The Bulkley Valley Otters held their first home meet of the season this past weekend at the BV Pool and Rec. Centre.
Sixty-five kids from around the Bulkley Valley came out to compete in the friendly and for many of the younger kids in attendance, it was their first chance to race against their peers in a timed setting.
“For the little guys, we’re here to see how well they can swim, not how fast,” Otters head coach Tom Best said. “For a home meet like this it’s a great chance for the young kids to get their first racing experience and the older kids can treat it like a practice.”
Swimmers competed in mostly short-distance events, but all of the various techniques were covered.
So far this season, the Otters swim club has had their share of success.
At their most recent meet in Prince George the club swam as part of the Points North team that finished second overall in the meet. Three swimmers from the Otters won events in their age groups and another four had top-three finishes.
In the past year the club has doubled in size and is now the second largest in the northwest region, but Best isn’t content to stop there.
“This is another building year,” Best said. “I think we have more building years ahead of us, but generally I think people are pretty happy with the way things are going and parents are happy with the way their kids are being treated.”
Best has the help of three other coaches, two of whom have Canadian university experience in the water.
“We have an excellent coaching staff, they all help out tremendously. I always see really well done practices.”
The club has a reputation of succeeding at distance races, but Best insists that their focus is on skill development, using the 4×100 individual medley, which incorporates all the major disciplines (fly, breaststroke, backstroke and freestyle), as a basis.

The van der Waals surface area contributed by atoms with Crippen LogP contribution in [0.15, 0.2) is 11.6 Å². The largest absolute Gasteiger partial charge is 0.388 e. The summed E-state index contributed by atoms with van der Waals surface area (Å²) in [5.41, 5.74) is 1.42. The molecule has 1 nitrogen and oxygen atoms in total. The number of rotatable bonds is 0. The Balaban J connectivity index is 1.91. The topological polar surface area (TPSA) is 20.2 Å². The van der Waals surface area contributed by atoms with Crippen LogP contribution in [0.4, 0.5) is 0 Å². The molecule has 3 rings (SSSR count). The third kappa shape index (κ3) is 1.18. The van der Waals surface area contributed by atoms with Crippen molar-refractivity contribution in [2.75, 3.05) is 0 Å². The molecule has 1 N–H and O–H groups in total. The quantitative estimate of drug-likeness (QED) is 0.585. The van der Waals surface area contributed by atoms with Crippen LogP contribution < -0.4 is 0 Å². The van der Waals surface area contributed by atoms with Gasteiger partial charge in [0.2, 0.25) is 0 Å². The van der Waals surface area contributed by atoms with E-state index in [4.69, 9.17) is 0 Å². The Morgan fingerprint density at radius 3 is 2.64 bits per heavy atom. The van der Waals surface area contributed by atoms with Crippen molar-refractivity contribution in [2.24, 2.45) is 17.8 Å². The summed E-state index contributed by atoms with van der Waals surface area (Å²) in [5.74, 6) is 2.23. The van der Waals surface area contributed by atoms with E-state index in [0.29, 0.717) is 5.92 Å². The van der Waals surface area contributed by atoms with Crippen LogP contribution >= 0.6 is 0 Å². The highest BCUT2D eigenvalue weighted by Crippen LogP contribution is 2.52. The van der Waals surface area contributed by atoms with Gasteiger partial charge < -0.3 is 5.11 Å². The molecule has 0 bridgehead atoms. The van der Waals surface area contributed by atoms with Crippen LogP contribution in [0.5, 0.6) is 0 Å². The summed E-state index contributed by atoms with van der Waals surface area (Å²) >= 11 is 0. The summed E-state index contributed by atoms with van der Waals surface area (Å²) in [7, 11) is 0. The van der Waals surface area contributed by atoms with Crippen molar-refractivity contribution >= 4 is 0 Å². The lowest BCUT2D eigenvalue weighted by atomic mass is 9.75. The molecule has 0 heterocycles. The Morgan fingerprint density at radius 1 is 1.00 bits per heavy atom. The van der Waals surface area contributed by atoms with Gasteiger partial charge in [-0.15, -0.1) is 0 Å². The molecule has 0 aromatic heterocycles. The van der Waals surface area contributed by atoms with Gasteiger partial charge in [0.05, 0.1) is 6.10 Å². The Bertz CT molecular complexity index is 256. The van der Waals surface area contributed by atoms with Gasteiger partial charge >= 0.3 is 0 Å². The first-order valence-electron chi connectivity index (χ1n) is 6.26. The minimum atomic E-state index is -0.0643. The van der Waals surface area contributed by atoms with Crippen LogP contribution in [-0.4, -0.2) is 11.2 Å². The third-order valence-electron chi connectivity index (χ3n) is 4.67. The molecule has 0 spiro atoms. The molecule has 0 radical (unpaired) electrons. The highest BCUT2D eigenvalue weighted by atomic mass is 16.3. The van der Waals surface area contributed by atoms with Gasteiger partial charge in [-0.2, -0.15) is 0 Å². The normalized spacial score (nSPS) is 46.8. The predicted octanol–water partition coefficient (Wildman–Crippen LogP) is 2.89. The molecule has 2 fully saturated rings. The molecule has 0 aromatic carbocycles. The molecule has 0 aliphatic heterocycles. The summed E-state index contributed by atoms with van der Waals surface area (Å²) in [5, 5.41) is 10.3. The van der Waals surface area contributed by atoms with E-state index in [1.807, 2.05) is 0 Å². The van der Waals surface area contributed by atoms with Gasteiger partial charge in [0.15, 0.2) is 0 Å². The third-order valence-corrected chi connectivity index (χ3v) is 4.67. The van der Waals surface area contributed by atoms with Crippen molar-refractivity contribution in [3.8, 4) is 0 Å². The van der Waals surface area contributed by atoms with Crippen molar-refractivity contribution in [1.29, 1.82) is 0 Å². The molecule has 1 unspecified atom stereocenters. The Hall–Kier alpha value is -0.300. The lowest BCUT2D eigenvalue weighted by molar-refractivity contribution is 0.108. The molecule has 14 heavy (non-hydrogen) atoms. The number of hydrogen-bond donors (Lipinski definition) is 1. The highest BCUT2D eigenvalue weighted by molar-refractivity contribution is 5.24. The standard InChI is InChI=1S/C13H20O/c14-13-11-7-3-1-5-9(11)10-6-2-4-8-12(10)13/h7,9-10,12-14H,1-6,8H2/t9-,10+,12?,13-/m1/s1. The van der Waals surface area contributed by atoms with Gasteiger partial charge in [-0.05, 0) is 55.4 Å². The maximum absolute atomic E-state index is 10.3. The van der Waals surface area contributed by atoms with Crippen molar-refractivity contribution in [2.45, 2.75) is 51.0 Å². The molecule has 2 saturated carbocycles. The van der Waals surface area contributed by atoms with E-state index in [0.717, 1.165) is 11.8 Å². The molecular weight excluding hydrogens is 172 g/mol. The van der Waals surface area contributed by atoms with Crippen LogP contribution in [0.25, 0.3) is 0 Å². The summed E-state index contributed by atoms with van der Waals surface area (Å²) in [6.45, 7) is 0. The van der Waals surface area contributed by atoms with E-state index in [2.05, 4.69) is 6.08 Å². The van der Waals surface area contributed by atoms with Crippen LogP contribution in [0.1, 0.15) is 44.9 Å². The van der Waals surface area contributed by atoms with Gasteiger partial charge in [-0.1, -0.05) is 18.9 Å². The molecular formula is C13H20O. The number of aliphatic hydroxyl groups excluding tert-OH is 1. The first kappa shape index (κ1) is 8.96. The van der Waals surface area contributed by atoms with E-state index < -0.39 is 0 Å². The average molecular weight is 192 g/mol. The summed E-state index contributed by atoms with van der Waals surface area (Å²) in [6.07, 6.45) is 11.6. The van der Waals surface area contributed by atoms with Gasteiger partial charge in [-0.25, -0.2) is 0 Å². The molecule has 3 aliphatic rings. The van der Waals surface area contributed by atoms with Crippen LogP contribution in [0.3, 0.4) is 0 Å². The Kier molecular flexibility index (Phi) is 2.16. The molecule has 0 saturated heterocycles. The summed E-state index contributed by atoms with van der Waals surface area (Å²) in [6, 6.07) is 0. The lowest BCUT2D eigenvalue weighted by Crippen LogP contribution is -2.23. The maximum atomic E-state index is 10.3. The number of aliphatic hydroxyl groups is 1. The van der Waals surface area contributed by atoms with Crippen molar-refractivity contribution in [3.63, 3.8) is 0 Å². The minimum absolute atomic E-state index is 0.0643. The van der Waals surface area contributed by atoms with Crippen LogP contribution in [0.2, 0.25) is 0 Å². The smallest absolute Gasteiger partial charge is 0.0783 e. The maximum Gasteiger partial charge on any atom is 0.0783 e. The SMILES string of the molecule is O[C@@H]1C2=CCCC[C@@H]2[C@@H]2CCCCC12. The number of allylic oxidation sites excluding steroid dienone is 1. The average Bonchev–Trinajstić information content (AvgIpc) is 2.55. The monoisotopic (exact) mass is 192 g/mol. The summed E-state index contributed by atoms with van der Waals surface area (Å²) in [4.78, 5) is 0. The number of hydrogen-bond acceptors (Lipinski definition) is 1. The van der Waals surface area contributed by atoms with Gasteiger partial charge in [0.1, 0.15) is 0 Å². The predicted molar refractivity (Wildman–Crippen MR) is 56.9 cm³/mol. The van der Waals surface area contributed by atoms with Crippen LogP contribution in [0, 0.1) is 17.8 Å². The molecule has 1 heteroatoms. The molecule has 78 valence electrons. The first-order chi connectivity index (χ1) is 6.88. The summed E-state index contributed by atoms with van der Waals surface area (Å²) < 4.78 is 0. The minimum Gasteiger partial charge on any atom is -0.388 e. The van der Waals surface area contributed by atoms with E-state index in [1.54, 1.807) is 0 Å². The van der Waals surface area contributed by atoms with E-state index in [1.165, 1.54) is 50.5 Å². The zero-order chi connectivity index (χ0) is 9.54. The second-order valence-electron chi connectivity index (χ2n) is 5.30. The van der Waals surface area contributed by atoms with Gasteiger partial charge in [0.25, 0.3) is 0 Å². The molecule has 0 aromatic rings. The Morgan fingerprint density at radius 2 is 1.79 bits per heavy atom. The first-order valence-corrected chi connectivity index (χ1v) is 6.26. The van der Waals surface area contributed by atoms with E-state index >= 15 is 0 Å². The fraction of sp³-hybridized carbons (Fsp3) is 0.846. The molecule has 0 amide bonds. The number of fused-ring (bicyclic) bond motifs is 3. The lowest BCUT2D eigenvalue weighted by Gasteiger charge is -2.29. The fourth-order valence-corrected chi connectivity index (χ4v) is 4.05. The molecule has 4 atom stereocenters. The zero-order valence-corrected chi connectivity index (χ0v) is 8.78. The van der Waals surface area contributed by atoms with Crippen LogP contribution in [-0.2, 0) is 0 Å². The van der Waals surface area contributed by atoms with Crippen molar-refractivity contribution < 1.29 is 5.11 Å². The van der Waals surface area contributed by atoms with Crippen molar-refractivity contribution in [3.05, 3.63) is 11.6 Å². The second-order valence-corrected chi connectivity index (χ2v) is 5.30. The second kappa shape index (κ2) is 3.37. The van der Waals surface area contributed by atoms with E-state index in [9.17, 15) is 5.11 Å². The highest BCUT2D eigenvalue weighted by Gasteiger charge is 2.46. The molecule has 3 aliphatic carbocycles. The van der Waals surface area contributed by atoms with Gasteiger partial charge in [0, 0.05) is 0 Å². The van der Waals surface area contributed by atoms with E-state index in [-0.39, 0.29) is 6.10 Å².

“We have a lot of really good distance swimmers, but we actually swim less distance then most other clubs around here,” Best said.
“We want to make sure these kids are competing in everything and learning all the skills they need.”
Best is also encouraged by the numbers of younger kids who’ve signed up with the Otters in the past two years.
“The majority of our program is with younger kids, under 10. With the younger kids, it gives us a chance to start working with them early on and that will help them develop into better swimmers in the long run.”
They’ve also changed their teaching style in recent years, opting to include more peer work in the curriculum.
“We like to make sure the older kids are helping the younger kids,” Best said.
The Otters will wind down towards Christmas, but get back into full swing in January to prepare for upcoming regional and provincial tournaments at the end of the month.